Economic environments for both economies

GDP is abbreviated for the term gross domestic product. The aim of GDP is to measure the income of a country and to check whether the economy is growing or contracting as figures are compared over 3 consecutive months. This 'economic health check' is then used as an influencing factor for the Bank of England when setting interest rates. The treasury will use GDP figures when setting out economic policy for example fiscal policy. GDP is also used internationally to compare how economies in different countries are doing. Countries with a higher GDP will tend to spend more than those with a lower GDP.

Generally the countries with the highest GDP are US, China, Japan and India. Demand for a product in these countries is huge and as GDP rises, so too does expenditure. According to the Office for National Statistics (ONS), GDP figures for UK in 2011 show a 0. 5% growth in the third quarter. During the last five years there hasn't been a huge change generally. Figures show there has been growth, mainly, except for between 2008 and 2009, which was the peak of the recession and the credit crunch, where figures show a huge decline of 2. 3%. India's GDP growth slowed to 6.9% in December 2011 according to figures from www. tradingeconomics. com/india.

During the past 5 years, the GDP rates fluctuated with a huge decline in 2008/2009 again due to the global credit crisis. In 2007, India's GDP growth rate was 9. 6% which was well above the current levels. Level of growth The level of economic growth is defined as "the increasing capacity of the economy to satisfy the needs and wants of goods and services of the members of society" (Wikipedia. org). Generally this measures the increase in demand for goods and the increase in supply for goods as a result.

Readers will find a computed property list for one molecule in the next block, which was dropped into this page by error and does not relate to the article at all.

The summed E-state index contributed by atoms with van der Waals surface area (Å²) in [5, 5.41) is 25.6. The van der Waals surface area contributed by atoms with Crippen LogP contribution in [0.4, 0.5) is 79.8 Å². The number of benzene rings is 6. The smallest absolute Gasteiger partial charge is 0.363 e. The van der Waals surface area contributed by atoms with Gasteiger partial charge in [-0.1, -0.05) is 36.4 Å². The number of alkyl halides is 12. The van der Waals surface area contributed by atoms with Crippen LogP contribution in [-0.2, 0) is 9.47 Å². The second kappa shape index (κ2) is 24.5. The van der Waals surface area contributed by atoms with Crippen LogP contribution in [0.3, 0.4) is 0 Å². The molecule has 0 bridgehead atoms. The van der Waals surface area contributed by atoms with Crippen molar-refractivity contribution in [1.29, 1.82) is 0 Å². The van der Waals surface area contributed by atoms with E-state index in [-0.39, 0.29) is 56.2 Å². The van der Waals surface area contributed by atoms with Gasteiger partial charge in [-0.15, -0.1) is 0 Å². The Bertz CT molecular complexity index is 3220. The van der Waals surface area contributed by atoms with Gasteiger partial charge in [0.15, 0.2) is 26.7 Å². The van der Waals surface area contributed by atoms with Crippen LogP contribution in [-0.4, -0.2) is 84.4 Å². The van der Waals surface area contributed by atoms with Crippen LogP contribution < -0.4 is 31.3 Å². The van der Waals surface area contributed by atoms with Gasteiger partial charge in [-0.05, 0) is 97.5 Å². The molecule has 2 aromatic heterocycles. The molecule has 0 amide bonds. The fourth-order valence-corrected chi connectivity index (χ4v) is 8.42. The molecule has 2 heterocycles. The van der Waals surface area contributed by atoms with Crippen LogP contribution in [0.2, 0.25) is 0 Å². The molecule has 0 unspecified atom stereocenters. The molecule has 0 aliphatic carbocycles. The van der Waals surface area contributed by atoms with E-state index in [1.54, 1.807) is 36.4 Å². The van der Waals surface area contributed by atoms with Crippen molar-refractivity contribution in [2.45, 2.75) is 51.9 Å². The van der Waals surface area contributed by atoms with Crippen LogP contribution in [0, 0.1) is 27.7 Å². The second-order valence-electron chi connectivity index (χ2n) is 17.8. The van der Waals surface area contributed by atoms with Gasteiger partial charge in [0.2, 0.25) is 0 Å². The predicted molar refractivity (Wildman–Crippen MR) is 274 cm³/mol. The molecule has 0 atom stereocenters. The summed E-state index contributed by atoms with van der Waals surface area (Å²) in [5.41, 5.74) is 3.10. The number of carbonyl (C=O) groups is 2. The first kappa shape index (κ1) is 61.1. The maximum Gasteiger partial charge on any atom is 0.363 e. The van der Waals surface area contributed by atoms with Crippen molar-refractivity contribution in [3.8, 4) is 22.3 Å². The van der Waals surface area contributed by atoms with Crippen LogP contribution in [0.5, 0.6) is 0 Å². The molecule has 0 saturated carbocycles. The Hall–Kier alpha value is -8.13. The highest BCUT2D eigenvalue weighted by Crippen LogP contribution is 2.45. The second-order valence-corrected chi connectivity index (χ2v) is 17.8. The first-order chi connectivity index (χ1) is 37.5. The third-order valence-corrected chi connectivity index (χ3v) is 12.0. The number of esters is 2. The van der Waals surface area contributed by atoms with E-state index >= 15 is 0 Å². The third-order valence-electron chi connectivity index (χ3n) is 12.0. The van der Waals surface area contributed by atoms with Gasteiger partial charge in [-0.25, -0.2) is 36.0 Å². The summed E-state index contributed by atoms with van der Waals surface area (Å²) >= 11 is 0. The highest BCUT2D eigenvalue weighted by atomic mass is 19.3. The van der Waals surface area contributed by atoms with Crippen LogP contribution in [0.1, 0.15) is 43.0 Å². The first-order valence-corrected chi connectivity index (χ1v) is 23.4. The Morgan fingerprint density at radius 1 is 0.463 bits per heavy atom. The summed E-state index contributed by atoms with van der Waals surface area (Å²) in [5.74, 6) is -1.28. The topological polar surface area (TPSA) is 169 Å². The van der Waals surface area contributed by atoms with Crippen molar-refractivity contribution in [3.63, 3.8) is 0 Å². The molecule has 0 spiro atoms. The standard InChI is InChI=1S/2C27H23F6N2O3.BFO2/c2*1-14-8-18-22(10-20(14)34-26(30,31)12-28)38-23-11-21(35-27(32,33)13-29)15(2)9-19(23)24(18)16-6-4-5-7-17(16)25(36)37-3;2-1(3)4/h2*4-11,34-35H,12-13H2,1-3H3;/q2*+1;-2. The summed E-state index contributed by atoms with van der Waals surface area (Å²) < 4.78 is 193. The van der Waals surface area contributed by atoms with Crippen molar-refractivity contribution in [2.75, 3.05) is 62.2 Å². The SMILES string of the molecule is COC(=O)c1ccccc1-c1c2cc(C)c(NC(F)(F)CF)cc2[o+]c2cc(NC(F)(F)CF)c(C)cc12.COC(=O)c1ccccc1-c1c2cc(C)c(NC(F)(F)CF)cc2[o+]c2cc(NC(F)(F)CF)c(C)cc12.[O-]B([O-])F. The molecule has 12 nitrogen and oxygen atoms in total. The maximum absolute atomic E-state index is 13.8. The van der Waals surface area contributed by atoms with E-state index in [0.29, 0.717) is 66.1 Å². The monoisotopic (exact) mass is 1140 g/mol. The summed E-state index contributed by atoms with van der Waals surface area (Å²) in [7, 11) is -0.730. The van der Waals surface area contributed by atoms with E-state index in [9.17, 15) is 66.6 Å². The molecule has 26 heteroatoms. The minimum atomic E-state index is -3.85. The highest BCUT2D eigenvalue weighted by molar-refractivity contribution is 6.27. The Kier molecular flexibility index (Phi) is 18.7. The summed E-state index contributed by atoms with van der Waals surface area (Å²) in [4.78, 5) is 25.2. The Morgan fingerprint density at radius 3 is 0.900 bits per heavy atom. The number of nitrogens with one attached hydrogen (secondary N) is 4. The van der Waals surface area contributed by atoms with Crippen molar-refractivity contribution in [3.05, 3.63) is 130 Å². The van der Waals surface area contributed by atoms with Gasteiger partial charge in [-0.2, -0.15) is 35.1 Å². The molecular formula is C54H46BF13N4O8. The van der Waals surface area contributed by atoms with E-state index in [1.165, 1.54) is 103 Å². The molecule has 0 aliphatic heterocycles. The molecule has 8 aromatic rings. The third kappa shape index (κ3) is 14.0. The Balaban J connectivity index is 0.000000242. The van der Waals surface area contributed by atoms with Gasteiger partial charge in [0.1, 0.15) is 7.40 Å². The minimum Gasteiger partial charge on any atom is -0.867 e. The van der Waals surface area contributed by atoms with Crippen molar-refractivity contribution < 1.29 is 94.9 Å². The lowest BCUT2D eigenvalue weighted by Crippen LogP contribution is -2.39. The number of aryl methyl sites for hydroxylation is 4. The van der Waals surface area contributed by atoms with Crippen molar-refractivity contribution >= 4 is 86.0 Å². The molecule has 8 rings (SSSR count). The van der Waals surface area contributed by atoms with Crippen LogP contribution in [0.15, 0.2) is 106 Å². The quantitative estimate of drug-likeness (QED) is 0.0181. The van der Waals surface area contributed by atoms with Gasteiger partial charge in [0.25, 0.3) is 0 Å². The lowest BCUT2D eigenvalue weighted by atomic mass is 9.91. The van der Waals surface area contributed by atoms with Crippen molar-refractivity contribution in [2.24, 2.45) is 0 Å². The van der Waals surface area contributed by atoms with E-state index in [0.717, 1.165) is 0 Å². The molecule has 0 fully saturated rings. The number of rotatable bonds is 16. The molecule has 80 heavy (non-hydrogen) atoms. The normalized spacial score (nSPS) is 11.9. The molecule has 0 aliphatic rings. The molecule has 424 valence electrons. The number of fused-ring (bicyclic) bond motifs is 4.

However growth can also be due to the population growing or an introduction of new products and services. This will usually take figures from the GDP measure and analyse the reasons behind the economic growth from one quarter to the next or even the decline. Over the past 5 years, the UK economy experienced many fluctuations; generally the economy was steady or increased by a small percentage point. However in 2008-2009, the economy contracted, or shrunk as a result of the recession experienced at that time.

This could've been due to many reasons for example the output within the manufacturing sector slowing down or the output with the service sector slowing down. On the other hand, India's economy grew but at its slowest pace in two years. It appears that the rising interest rates in India coupled with the stumbling world economy is having an impact on the level of growth even in India. Rate of inflation Inflation is when there is a general rise in prices for goods and services. There are two main measures of inflation, the Consumer Prices Index (CPI) and the Retail Prices Index (RPI).

They both look at the prices of goods that are commonly bought including bread, cinema tickets and pints of beer. They will track how the prices of these poducts have changed over time. Te main difference between the two is simply that the RPI includes housing costs such as mortgage interest payments and council tax whereas the CPI does not. Inflation rates are expressed as percentages. IF CPI is 3% this means that on average, the price of products and services consumers buy is 3% higher than a year earlier.